For Christmas, I bought Jane an Epson Stylus Photo R1900 printer so she can produce nice color prints and I can stop direct depositing my paycheck at Kinko’s.
As you can tell from the 8.5×11 sheets of paper, this thing is a beast. It can handle paper up to 13″ wide, and has an attachment to allow you to print on rolls of photo paper, so you can make panoramas several feet long. There’s also a tray attachment you can use to print onto CDs and DVDs.
The problem with this printer is that its very thirsty. The printer takes 8 separate cartridges, and the ones Epson ships are a tiny 11.5ml each. At $16 each, reloading the ink in this thing can be a very expensive proposition. So I wanted to get a continuous ink system. I checked out the various offerings online and decided to get InkRepublic’s CIS.
The system is basically bottles of ink feeding into “fake” cartridges. The bottles of ink are 100ml each, and cost about $17. That means I am getting 8-9x as much ink for the same money as if I were just buying Epson cartridges! I anticipate the system paying for itself by spring with the way Jane prints.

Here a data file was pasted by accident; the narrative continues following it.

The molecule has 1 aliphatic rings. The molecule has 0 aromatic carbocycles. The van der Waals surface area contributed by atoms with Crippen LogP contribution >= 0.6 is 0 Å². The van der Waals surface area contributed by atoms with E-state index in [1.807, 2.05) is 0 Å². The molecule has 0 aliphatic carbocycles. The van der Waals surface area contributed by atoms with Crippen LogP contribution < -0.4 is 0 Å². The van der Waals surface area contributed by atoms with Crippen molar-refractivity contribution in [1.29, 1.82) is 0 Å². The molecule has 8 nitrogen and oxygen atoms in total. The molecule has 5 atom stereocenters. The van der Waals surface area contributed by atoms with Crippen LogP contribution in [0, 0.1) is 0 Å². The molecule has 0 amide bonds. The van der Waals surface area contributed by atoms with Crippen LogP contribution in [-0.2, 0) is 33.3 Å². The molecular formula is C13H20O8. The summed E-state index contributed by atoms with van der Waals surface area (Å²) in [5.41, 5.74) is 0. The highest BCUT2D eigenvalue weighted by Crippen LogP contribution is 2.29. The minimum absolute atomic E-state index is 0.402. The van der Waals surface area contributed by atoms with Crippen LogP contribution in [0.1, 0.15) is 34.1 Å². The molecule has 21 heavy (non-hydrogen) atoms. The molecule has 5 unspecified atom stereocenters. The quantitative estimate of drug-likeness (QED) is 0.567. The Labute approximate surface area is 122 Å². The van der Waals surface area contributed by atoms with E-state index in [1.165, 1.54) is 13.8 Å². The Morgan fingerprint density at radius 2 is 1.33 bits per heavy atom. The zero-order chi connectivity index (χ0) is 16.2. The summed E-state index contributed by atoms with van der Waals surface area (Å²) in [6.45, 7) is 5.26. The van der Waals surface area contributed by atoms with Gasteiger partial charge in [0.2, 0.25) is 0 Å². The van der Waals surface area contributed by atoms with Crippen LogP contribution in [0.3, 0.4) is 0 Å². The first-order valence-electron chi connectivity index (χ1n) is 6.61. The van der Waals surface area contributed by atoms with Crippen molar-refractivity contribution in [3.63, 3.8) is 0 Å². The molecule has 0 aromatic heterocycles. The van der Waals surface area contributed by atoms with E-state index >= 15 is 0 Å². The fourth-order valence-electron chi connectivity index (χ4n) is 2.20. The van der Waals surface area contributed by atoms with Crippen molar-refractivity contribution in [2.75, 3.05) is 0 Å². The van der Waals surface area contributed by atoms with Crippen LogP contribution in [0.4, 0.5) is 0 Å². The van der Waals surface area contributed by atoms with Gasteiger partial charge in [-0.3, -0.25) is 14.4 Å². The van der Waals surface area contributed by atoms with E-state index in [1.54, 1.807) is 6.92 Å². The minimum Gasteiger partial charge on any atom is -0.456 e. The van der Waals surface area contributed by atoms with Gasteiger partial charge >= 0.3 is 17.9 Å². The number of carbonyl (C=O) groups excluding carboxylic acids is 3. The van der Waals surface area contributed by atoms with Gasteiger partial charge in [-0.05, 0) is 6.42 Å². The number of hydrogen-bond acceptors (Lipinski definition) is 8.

Here are a few pictures showing what the system looks like:
One thing I found amusing was that because of the hoses coming out of the printer, the lid does not shut all the way. Inkrepublic’s solution to this? The kit includes a small piece of foam to shove into the printer to fool it into thinking its closed!!
To make room for the ink system, I needed a bigger table than the one I was using. Most “printer stands” are either made for tiny consumer-grade printers, any I saw that would fit this setup cost several hundred dollars. IKEA to the rescue! I bought a very sturdy, yet inexpensive (relatively, considering its real wood) TV stand, the Leksvik. The bonus is that there’s lots of storage underneath, so that’s where all the printer supplies and random computer accessories are stored.